Ginsberg and Malay would continue corresponding while the Communist Party of India (Marxist) came to thwart the “petty bourgeoisie.” Time would feature the poets and their cause. City Lights Journal, Salted Feathers, San Francisco Earthquake, Kulchur, and Los Angeles Free Press would publish the work of Hungryalists and announce their solidarity. 

At home in India, Malay would continue to face ridicule from the upper crust of literary society — the nerve of international press meddling in domestic affairs; don’t they know these youths and their delinquent plans? 

The charges against Malay would eventually be dropped in 1967, and the vastness of India would absorb aspects of their movement into its day-to-day life. Perhaps the greatest achievement of the Hungryalists was this — the fact that the battle of caste and class was no longer up for intellectual debate.

Later that year, the Marxists would take to the streets violently, and a few frustrated Hungryalists would join them; the Naxalbari uprising — an armed peasant revolt in 1967 West Bengal — was around the corner.


Of the Beats who visited India, it is indubitably Ginsberg who reflected the impact his time here had on him. Not just in his understanding of the complexities of life, which he’d later attribute to practicing Buddhism, but in his art, too. When he’d revisit India a decade later to see refugees flood in from Bangladesh, liberated from Pakistan, he’d come to write “September on Jessore Road.” Ginsberg would pay tribute to

Millions of souls Nineteenseventyone
homeless on Jessore under gray sun
A million are dead, the millions who can
Walk toward Calcutta from East Pakistan.

In his last poem, “Things I’ll Not Do (Nostalgias)” — written a week shy of his imminent death on April 5, 1997 — he reminisces one last time:

Nor ever return to Kashi “oldest continuously habited city in the world” bathe in Ganges & sit again at Manikarnika ghat with Peter, visit Lord Jagganath again in Puri, never back to Birbhum take notes tales of Khaki Baba
Or hear music festivals in Madras with Philip
Or return to have Chai with older Sunil & the young coffeeshop poets,
Tie my head on a block in the Chinatown opium den, pass by Moslem Hotel, its rooftop Tinsmith Street Choudui Chowh Nimtallah Burning ground nor smoke ganja on the Hooghly

In The Hungryalists, Bhattacharjee Chowdhury points out that it is perhaps unfair to compare the Beats to the Hungryalists. While both were largely male-dominated, the former would be imbibed in American culture in the decades that followed.

The Hungry Movement lost steam slowly and abruptly, with those associated with it wanting to distance themselves from the violence many thought they fueled. Though its members went on to live successful literary lives, its story seems to have been lost in history until recent years. Some attribute this to the First World-Third World divide; I’d argue it was lost because India sought to emulate the West.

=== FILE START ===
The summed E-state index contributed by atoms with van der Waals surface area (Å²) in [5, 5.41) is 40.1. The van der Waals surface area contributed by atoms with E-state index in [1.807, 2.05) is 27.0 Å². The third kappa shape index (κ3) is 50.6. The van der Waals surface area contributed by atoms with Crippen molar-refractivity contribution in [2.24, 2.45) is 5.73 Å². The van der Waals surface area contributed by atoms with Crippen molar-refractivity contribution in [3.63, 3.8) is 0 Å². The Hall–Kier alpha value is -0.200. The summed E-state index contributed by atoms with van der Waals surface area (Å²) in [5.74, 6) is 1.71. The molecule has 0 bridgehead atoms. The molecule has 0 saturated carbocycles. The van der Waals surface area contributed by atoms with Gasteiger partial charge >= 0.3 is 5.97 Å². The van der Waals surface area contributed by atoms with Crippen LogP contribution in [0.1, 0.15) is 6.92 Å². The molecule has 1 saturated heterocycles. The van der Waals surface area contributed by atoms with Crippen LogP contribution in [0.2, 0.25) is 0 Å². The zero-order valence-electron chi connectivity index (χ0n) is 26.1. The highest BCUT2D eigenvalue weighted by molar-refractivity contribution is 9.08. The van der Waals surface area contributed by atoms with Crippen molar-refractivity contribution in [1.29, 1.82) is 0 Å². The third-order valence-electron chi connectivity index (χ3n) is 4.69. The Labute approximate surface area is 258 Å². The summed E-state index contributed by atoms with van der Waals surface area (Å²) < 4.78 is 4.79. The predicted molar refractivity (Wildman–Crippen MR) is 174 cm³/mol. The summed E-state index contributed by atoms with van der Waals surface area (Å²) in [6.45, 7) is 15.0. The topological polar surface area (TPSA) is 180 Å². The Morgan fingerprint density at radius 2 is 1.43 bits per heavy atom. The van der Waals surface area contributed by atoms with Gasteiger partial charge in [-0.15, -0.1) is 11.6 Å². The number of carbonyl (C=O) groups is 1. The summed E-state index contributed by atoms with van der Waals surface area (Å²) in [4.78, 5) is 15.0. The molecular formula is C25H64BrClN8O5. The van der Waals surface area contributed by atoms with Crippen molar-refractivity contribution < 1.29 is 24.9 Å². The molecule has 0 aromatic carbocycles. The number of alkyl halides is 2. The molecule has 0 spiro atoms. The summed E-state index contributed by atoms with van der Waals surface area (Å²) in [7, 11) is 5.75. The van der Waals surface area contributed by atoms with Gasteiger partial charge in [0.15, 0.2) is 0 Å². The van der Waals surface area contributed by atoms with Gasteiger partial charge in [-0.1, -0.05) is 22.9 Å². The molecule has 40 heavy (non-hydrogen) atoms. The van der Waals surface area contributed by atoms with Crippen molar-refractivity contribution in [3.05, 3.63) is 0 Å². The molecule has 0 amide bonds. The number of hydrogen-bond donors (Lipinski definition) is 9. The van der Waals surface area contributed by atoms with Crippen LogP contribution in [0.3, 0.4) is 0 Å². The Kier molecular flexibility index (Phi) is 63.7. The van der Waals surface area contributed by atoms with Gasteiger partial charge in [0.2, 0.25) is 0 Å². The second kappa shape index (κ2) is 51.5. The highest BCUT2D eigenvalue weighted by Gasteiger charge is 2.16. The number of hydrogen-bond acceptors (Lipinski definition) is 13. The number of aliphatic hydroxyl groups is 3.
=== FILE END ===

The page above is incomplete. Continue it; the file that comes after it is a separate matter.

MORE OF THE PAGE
Much like the poets who sought after and fought for the Hungry Movement, India was a young nation, with much to learn about its own intricacies.

Beyond caste and religion, India had and continues to have many dimensions — ethnic groups, tribes, socioeconomic and political classes — there is no end to the chaos.

“The Beats and the Hungryalists were co-travellers in their own ways,” writes Bhattacharjee Chowdhury. The Hungryalists, who traveled through India, East Pakistan, Nepal, and Burma, interacted with local poets, artists, and thinkers much like the Beats had when they moved through India. As they each traveled east, for that short breadth of time, connections — however fleeting — were made, and their roars against the establishment were the key to their respective impacts on the world in which we live today.

Malay would reason,

Post-WWII, the world had seen a rise in possible correlation between nationalism and religion, allied with the suppression of women and government-sponsored oppression of so-called sexual and political deviants, leading to a culture of constant containment foisted upon freethinkers.

It is sad, then, to think of how little has changed. In India, certainly, but globally, too. 

Conventional wisdom tells us that art thrives in uncertain times. War, famine, floods, fires, bloodshed, and blockades. The India I currently live in grows increasingly different from the one I moved to. As people here protest citizenship laws, the lockdown in Kashmir, the detention camps, and attacks on free speech, I find myself looking for answers in the art being created today, wondering where the next Howl, the next Wichita Vortex Sutra, the next Hungry generation is.


Akanksha Singh is a journalist, content writer, and editor based in Mumbai, India.

LARB Contributor

Akanksha Singh is a journalist, content writer, and editor based in Mumbai, India. She writes about travel, culture, social justice, and her experience of being raised as a third-culture kid. Her essays and journalism have appeared in BBC Culture, Bon Appétit, CNN Travel, HuffPost, The Independent, South China Morning Post, The Sydney Morning Herald, and more.